Deann Borshay is one of them. Her film In the Matter of Cha Chung Hee, a story about her life as a Korean War adoptee and the journey back to her origin, struck a deep chord with the Korean American audience at the conference.

“I felt like a colonized subject relative to the U.S.,” shared Borshay in an interview. “There were tens of thousands of adoptees who had been brought into the U.S. during and after the war. We’ve all been educated within the U.S. system, primarily by white families.”

As it stands in its present state of incompletion, the Korean War is highly problematic. Peace and hopes for reconciliation between North and South Korea stop short as they meet the presence of U.S. troops in the homeland and the stubborn refusal of the North Korean government to give up its developing nuclear weapons program.

Nodutdol members raise silent protest on streets.

“The end goal is the withdrawal of U.S. troops and denuclearization of North Korea, which will allow peaceful reunification for Koreans to self determine what kind of society they want,” said Hyun Lee, member of Nodutdol for Korean Community Development and the National Campaign to End the Korean War. “Peace to me means disarmament, meaning no more spending so much money on creating new weapon systems and funding the military, for all parties involved—North, South and the U.S.”

From February 28 through April 30, 2011, the U.S. and South Korean militaries conducted the annual Key Resolve Foal Eagle, an exercise which mobilized 13,000 U.S. troops and 200,000 South Korean troops in Korea’s West Sea. Some find these joint military measures to be provocative, targeting the collapse of the North Korean regime as well as stirring fear of a full-blown war on the Korean peninsula. As the U.S. government continues to execute these war plans, the discontent of the Korean American community on the lack of dialogue related to these issues continues to grow.

Since 2001, U.S. military expenditure has been on the rise and currently stands at about 800 billion dollars a year, out of which roughly 20 billion dollars is utilized to maintain its military forces in Korea and neighboring regions in Asia. Many Americans feel 20 billion dollars could be spent not on war efforts overseas, but as a means to create more jobs and build a more sustainable economy within the U.S.

For others, especially Korean Americans, 20 billion dollars is a chance for the U.S. to lift the curtailment of humanitarian aid that was placed on North Korea since early March, 2010. The wages of what officials continue to claim as the war on terror seem to outweigh the costs of promoting internal economic development and alleviating poverty abroad.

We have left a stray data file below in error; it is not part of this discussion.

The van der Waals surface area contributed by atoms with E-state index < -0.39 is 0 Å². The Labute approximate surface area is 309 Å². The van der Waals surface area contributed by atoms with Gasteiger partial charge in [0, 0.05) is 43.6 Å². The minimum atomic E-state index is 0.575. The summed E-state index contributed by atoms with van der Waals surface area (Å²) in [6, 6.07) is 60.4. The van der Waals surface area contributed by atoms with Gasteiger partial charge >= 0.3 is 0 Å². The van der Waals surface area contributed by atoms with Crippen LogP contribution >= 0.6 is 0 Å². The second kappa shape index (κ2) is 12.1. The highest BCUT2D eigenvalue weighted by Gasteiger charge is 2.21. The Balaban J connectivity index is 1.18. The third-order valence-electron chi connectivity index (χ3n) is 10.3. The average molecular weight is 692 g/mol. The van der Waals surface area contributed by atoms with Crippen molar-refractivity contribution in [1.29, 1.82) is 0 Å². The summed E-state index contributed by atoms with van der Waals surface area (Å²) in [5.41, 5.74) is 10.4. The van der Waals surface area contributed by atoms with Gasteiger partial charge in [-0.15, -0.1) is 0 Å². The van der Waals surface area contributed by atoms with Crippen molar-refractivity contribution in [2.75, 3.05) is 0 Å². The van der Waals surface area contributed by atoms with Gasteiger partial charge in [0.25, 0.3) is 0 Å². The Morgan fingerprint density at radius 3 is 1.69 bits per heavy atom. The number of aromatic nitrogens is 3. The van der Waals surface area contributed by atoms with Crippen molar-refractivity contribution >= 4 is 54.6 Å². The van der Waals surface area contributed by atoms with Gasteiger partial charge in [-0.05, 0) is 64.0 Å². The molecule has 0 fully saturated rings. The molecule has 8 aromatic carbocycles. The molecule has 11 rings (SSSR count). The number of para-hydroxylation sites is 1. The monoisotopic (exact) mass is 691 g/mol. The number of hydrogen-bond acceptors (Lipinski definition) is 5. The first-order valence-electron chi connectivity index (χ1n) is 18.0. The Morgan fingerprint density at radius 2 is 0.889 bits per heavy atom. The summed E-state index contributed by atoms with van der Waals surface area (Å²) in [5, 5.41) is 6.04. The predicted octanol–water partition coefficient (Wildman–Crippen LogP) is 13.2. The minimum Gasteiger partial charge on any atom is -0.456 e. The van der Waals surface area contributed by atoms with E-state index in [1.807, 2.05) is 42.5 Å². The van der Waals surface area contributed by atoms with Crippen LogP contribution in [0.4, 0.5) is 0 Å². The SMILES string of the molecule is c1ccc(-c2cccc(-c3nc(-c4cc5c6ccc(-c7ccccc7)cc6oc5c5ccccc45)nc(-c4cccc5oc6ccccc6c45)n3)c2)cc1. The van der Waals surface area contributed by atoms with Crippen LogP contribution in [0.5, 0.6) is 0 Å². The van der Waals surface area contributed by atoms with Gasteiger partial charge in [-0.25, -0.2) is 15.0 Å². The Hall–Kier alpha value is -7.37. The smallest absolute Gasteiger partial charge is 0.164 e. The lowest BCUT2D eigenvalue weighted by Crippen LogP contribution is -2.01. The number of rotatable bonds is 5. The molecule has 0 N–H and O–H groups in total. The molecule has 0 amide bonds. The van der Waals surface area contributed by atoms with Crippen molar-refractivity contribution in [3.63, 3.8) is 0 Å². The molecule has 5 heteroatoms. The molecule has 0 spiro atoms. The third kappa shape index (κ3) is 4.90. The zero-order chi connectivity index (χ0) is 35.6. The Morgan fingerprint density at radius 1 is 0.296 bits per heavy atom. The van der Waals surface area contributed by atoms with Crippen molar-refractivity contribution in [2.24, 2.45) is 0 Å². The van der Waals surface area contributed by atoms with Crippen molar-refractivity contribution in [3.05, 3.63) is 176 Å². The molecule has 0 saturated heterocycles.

“The Obama administration should not sit back,” firmly said Jae Jung Suh, a panelist at the conference. “Why is it so difficult to give humanitarian aid to those in need? Provide it now.”

UNICEF currently reports that about 6 million North Koreans suffer from lack of food. As a result of severe chronic malnutrition, children experience stunted growth. Out of 20.4 million dollars of funds UNICEF has requested on April 15, 2011 to “prevent a full scale nutrition crisis from emerging” in North Korea, U.S. has granted $500,000—10 per cent of that which was asked.

The (Unending) Korean War Conference served not only as a public forum to discuss and raise awareness about such issues, but also a reminder, more so for younger Korean Americans than not, that the Korean War not only once happened, but is still ongoing, and it has become something they cannot compromise. As a result of the war, they cannot escape the duality that inherently exists with being Korean Americans. And many times, being a Korean American means having to question what that really means.

“It’s to be caught between both worlds and also having the privilege to identify with both worlds,” said Kevin Em, Senior at NYU. “Going to Korea, not really fitting in because you look the same, but you’re different. Being in America, you know everyone looks different, but they don’t know you’re Korean. People can mistake you as Chinese, Japanese, so on.”

“I’m lucky and proud of it. Being Korean American means being born in a place where you are comfortable and uncomfortable at the same time.”